Caught this on Netflix last night. At least it didn’t cost me anything (Netflix subscription notwithstanding, at least it wasn’t a rental or disc purchase). What a woeful, ill-judged film this was. Ignoring the shambolic script, the actual presentation, with sweeping circular camera moves that always irritate me and excessive use of painterly (unconvincing) CGI landscapes and characters, was really pretty poor. As for that script… well, let’s be fair, it’s hardly a finished script- it feels like a rough draft and it may be a fault of the editing that it seems so bad, or maybe the editing looks bad because it’s trying to fix the script problems in post.
The Legend of Tarzan seems to want it both ways- retelling and retooling the familiar origin story in awkward flashbacks whilst setting itself ten years after Tarzan has returned to England as Lord Greystoke, thus enabling a sort of post-modern revisionism of the story/legend in much the same way as Spielberg tried (and failed) with Peter Pan in his movie Hook. Unfortunately, it makes the film feel as much Marvel as it does Edgar Rice Burroughs.
Its hard to measure the cynicism of the piece, from the casting of Samuel L.Jackson to give the film the uncomfortable feel of a buddy picture while making it also ‘hip’ and trendy, to the awful waste of Christoph Waltz as the utterly one-dimensional chief bad guy and nemesis for Tarzan. As for Tarzan himself, Alexander Skarsgård acquits himself pretty well but is hamstrung with the stodgy script that fails to serve the character at all. There were a few times that I thought that the guy was a pretty good Tarzan but wasted in the wrong movie- I felt quite embarrassed for him.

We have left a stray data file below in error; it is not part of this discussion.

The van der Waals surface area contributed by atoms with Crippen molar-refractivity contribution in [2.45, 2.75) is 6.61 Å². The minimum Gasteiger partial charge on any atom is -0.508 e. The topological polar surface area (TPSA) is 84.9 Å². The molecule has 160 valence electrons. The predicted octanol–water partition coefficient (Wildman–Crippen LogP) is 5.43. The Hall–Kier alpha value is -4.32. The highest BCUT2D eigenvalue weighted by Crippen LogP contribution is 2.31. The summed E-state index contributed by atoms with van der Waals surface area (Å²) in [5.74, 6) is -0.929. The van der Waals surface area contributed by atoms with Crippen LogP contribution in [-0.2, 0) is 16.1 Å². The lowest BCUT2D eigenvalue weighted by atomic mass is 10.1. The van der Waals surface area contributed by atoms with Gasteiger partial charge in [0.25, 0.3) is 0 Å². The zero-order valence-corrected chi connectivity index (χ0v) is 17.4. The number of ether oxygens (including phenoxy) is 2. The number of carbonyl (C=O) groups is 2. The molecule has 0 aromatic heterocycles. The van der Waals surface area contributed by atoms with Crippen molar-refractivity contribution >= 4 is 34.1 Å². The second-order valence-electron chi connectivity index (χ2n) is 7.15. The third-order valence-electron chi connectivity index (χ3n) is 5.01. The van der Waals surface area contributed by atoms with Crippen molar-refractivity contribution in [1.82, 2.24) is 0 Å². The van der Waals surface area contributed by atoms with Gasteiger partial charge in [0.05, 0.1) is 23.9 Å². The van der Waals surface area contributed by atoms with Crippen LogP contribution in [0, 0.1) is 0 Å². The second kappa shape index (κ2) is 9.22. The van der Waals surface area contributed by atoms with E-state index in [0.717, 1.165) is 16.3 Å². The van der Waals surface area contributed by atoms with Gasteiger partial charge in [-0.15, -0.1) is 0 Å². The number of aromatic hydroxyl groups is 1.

The film seems too concious about retooling Tarzan for a modern audience more accustomed to the heroics of Marvel and DC superheroes than the heroics of old, with Tarzan’s swinging through the jungle CGI-hysterics looking too much like Spiderman swinging through the canyons of New York, and some of the one-on-one fighting looking pretty much like any other modern costumed caper. I’m left with the suspicion that the whole project is really a case of it being made simply to be ‘Tarzan for the CGI generation’ as if the film-making techniques (such as the rendering of CGi apes and other animals etc) of today are the sole reason to retell Tarzan’s adventures.
When the film finally closes and the credits start to the accompaniment of a pretty awful ‘pop’ song, the ugly cynicism is complete: this is a film that is all about product, and franchise, and making money. Maybe I’m being naive, I guess all films are about making money, but somehow the film-makers managed to sink $180 million into this – and it looks like all of $80 million managed to get onscreen, an indication of waste perhaps reinforced by the bewildering number of producers credited. Its so terribly knowing and cynical, it doesn’t seem to be anything about a decent story being told as efficiently as possible but rather the usual noise and spectacle that is inevitably ill-judged. By becoming calculatedly epic (the grand finale is a horror of all the usual bad CGI habits, with thousands of digital thespians and dodgy cartoon landscapes serving no good at all) and ignoring the intimate (the chemistry between Tarzan and Jane (a free-spirited Margot Robbie that perhaps feels a little too Lara Croft) never really convinces, despite, or perhaps because of, Skarsgård sulkily mooning over her all the time. When Jane is captured by the dastardly Christoph Waltz and Tarzan stoutly chases after her, it’s all very Last of the Mohicans but without the passion or tension. The predictable ending is inevitable.